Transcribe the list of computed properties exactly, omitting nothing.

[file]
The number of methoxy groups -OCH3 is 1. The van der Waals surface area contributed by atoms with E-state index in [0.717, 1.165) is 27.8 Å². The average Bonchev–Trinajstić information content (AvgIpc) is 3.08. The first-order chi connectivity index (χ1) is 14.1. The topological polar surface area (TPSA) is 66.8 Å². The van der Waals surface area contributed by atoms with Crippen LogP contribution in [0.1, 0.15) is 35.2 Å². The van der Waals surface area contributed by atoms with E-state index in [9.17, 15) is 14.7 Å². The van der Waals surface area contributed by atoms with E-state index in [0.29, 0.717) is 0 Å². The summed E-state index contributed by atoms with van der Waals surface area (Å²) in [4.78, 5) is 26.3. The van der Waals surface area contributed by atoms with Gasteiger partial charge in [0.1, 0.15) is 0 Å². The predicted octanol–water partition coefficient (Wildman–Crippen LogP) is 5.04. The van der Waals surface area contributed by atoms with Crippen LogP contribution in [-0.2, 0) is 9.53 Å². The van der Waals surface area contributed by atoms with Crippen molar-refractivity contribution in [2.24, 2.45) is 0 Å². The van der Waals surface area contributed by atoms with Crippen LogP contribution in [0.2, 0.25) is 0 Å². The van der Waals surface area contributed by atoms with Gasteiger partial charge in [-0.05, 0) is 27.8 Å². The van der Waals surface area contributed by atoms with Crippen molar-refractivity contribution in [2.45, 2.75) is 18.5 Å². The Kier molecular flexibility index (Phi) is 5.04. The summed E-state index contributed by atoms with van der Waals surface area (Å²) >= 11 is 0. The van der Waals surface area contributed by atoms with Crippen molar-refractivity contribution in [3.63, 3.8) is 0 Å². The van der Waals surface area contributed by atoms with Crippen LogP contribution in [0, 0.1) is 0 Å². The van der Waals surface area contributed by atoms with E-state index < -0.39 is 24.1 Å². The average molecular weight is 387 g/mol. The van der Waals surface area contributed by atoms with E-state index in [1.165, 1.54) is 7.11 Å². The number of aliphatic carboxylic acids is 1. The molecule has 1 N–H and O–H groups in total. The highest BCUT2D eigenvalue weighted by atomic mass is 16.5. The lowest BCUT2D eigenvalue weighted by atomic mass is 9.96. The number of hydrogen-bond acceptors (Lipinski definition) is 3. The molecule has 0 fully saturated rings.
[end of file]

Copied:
The number of methoxy groups -OCH3 is 1. The van der Waals surface area contributed by atoms with E-state index in [0.717, 1.165) is 27.8 Å². The average Bonchev–Trinajstić information content (AvgIpc) is 3.08. The first-order chi connectivity index (χ1) is 14.1. The topological polar surface area (TPSA) is 66.8 Å². The van der Waals surface area contributed by atoms with Crippen LogP contribution in [0.1, 0.15) is 35.2 Å². The van der Waals surface area contributed by atoms with E-state index in [9.17, 15) is 14.7 Å². The van der Waals surface area contributed by atoms with E-state index in [0.29, 0.717) is 0 Å². The summed E-state index contributed by atoms with van der Waals surface area (Å²) in [4.78, 5) is 26.3. The van der Waals surface area contributed by atoms with Gasteiger partial charge in [0.1, 0.15) is 0 Å². The predicted octanol–water partition coefficient (Wildman–Crippen LogP) is 5.04. The van der Waals surface area contributed by atoms with Crippen LogP contribution in [-0.2, 0) is 9.53 Å². The van der Waals surface area contributed by atoms with Crippen molar-refractivity contribution in [2.24, 2.45) is 0 Å². The van der Waals surface area contributed by atoms with Crippen LogP contribution in [0.2, 0.25) is 0 Å². The van der Waals surface area contributed by atoms with Gasteiger partial charge in [-0.05, 0) is 27.8 Å². The van der Waals surface area contributed by atoms with Crippen molar-refractivity contribution in [2.45, 2.75) is 18.5 Å². The Kier molecular flexibility index (Phi) is 5.04. The summed E-state index contributed by atoms with van der Waals surface area (Å²) >= 11 is 0. The van der Waals surface area contributed by atoms with Crippen molar-refractivity contribution in [3.63, 3.8) is 0 Å². The van der Waals surface area contributed by atoms with Crippen LogP contribution in [0, 0.1) is 0 Å². The van der Waals surface area contributed by atoms with E-state index < -0.39 is 24.1 Å². The average molecular weight is 387 g/mol. The van der Waals surface area contributed by atoms with E-state index in [1.165, 1.54) is 7.11 Å². The number of aliphatic carboxylic acids is 1. The molecule has 1 N–H and O–H groups in total. The highest BCUT2D eigenvalue weighted by atomic mass is 16.5. The lowest BCUT2D eigenvalue weighted by atomic mass is 9.96. The number of hydrogen-bond acceptors (Lipinski definition) is 3. The molecule has 0 fully saturated rings.